Approximately 117,000 children in Oregon are without health insurance. And if recent trends hold true, more kids each year will grow up without health care insurance, which translates into inadequate or no health care. The percentage of children without health insurance has risen from 10.1 percent in 2002 to 12.3 percent in 2004.
Oregon Gov. Ted Kulongoski has made access to basic health care a top priority in his recent Children's Charter, calling for an increase in the number of the state's children with health insurance. One way to address this call is to learn more about the families of uninsured children, according to Jen DeVoe, M.D., principal investigator of a statewide survey to gather information directly from low-income parents and families about issues they face while trying to get health care insurance for their children. DeVoe, a research instructor in family medicine, Oregon Health & Science University School of Medicine, collaborated with state researchers to prepare a research report for the Office of Oregon Health Policy and Research. This survey is one of several significant studies researchers at OHSU have undertaken to help explore the challenges of providing access to basic health care.
"One of the things that spurred me on to this research was hearing the story of a parent who recently came in to see me with bronchitis. She was employed full time and received employer-sponsored health insurance for herself. She asked me also to check her son's lungs because he had been unable to see his pediatrician recently. Her son was really sick, but he did not have health insurance. Her employer had stopped covering employees' children. This hard-working parent couldn't afford to pay the premium for her son because it was more than her monthly income. Also, she couldn't qualify for the Oregon Health Plan because her family income was too high. I was heartbroken to realize that she had no options whatsoever," DeVoe said.
According to the survey, low-income children most likely to be without health insurance are Hispanic, teenagers aged 14 and older whose families are at the higher end of the income threshold (earning less than 133 percent to 185 percent of the federal poverty level), and had one employed parent and one uninsured parent.
"Lack of access to adequate medical care - for whatever reason - creates a terrible burden for children - delayed diagnoses of treatable conditions that become acute, chronic or life-threatening; poor performance in school; and missing out on the opportunity to become happy, healthy, productive adults," Kulongoski said. "We cannot afford to fail our children by allowing so many of them to live a life without access to health care. No society can expect to achieve and maintain prosperity while compromising the health of its children, and my goal over the next year is to ensure that every child in Oregon, up to the age of 19, has their basic medical care needs met. My focus is on enrolling all eligible kids and keeping them enrolled through a plan that is also affordable for low-income parents whose incomes are too high to qualify for subsidized state and federal programs."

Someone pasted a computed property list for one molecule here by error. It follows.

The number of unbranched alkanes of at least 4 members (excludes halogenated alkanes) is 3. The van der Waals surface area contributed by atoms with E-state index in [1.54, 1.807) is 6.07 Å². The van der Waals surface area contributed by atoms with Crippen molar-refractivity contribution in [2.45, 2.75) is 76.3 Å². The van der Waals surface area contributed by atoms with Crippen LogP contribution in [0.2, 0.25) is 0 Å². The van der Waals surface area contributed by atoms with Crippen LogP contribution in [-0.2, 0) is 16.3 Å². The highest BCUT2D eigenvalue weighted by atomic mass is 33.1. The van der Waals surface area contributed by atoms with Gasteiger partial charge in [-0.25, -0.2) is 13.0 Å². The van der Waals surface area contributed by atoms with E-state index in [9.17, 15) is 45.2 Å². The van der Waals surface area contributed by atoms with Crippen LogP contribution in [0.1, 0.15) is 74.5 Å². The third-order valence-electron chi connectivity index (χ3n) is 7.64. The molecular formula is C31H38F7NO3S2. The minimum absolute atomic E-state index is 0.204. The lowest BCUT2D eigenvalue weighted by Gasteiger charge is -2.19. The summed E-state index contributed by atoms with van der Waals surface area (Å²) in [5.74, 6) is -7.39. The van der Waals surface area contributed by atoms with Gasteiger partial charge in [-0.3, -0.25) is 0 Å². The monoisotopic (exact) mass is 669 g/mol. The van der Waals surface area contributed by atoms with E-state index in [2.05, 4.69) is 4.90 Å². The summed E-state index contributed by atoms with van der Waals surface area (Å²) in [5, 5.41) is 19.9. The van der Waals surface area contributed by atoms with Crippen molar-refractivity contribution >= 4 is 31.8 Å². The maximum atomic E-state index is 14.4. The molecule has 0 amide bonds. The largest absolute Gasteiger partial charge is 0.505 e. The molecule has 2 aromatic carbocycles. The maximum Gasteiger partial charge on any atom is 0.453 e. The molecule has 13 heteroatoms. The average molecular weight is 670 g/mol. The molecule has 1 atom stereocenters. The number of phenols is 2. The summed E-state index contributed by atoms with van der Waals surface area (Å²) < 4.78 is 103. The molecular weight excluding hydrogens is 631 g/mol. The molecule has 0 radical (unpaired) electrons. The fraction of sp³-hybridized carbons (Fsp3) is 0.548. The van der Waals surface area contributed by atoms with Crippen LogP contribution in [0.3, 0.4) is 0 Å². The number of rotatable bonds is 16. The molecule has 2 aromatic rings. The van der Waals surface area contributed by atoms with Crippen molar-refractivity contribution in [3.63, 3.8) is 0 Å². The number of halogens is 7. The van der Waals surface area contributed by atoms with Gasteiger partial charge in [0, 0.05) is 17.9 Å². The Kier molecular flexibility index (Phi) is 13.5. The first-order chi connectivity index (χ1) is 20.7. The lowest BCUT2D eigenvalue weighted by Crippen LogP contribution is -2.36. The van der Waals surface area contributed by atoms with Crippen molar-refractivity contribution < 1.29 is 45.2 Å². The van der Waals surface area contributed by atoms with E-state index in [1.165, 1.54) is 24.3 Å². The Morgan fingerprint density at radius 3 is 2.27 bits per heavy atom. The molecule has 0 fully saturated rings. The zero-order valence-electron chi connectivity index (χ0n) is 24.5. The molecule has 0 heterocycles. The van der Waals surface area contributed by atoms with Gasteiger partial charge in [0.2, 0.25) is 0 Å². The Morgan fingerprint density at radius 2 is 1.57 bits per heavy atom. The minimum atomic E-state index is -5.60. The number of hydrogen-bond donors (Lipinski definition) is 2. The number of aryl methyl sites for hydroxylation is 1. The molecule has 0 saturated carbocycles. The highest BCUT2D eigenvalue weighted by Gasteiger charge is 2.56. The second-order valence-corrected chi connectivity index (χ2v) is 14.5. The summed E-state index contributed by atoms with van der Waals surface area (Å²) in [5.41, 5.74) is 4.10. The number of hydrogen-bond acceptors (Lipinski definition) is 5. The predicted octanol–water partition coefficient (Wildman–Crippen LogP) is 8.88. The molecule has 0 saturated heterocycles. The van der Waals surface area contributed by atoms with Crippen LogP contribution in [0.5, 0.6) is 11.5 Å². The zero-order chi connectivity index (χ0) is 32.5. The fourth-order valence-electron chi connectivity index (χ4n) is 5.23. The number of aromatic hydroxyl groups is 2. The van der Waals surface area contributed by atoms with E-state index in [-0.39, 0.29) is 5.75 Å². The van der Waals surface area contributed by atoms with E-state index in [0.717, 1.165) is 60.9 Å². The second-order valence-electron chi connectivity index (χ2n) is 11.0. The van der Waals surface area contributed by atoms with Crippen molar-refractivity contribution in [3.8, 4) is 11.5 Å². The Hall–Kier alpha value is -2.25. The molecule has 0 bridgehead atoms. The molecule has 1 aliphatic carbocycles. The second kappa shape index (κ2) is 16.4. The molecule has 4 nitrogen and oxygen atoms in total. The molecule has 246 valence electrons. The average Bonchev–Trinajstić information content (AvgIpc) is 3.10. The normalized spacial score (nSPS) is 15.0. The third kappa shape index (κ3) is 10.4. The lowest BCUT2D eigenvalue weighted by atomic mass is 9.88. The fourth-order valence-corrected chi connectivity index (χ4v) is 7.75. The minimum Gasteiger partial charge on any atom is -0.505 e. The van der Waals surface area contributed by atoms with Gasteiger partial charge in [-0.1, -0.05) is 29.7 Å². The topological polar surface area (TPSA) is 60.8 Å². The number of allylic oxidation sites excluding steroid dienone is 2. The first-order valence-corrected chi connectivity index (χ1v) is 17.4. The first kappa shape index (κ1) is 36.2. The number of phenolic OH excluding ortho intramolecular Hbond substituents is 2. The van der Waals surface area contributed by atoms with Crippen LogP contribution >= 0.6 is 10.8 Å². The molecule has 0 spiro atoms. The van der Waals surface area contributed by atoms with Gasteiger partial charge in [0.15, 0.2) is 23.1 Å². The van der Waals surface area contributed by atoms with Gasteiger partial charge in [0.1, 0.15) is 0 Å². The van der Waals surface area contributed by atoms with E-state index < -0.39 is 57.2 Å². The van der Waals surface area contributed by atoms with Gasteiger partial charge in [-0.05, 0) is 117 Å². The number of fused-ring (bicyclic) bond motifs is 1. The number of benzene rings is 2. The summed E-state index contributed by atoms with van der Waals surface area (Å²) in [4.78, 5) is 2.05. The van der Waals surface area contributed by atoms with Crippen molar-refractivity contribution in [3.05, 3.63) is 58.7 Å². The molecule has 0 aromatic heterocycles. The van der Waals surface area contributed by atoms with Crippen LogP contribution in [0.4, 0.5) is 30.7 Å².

In order to gather information from low-income families with children eligible for publicly funded health insurance programs, the research team sent a mail-return survey to a random sample of all Oregon families whose children were enrolled in the food stamp program at the end of January 2005. DeVoe's report presents data from completed surveys from parents of 2,681 children.
Key findings of the statewide study include:
* As many as 68,000 of Oregon's uninsured children may be eligible for publicly funded health coverage.
* Uninsured children were three times more likely to use the emergency department for routine care.
* Only 1 in 3 uninsured children visited a primary care provider in the past 12 months, and only one out of five uninsured children got necessary dental care.
* One in 4 children in this low-income population had a health insurance coverage gap during the past year.
* The longer the health insurance coverage gap, the less likely the child was to have a usual source of care.
Nearly all of the parents who responded to the survey were aware of the Oregon Health Plan (OHP), and most of them expressed a willingness to enroll their children in OHP if eligible. However, several parents reported they encountered difficulties with the OHP application process: 43.7 percent had difficulty gathering all of the required paperwork; three-fourths of the families suggested that it would be easier to maintain coverage if the requirement to re-enroll was extended beyond the current requirement to re-enroll every six months; and many parents were confused about the different OHP eligibility requirements for children and adults.
Policy strategies suggested by these results as potentially most effective included: simplification of the OHP application process, elimination of the six-month period of uninsurance for enrollment in the State Children's Health Insurance Program (SCHIP), and extension of the six-month OHP re-enrollment period.
The study was conducted for the Office for Oregon Health Policy. This state office is responsible for the development and analysis of health policy in Oregon and serves as the policy-making body for the Oregon Health Plan, Oregon's Medicaid program. The office provides analysis, technical and policy support to assist the governor and the Legislature in setting health policy. Funding was provided through the U.S. Department of Health and Human Services Health Resources and Service Administration.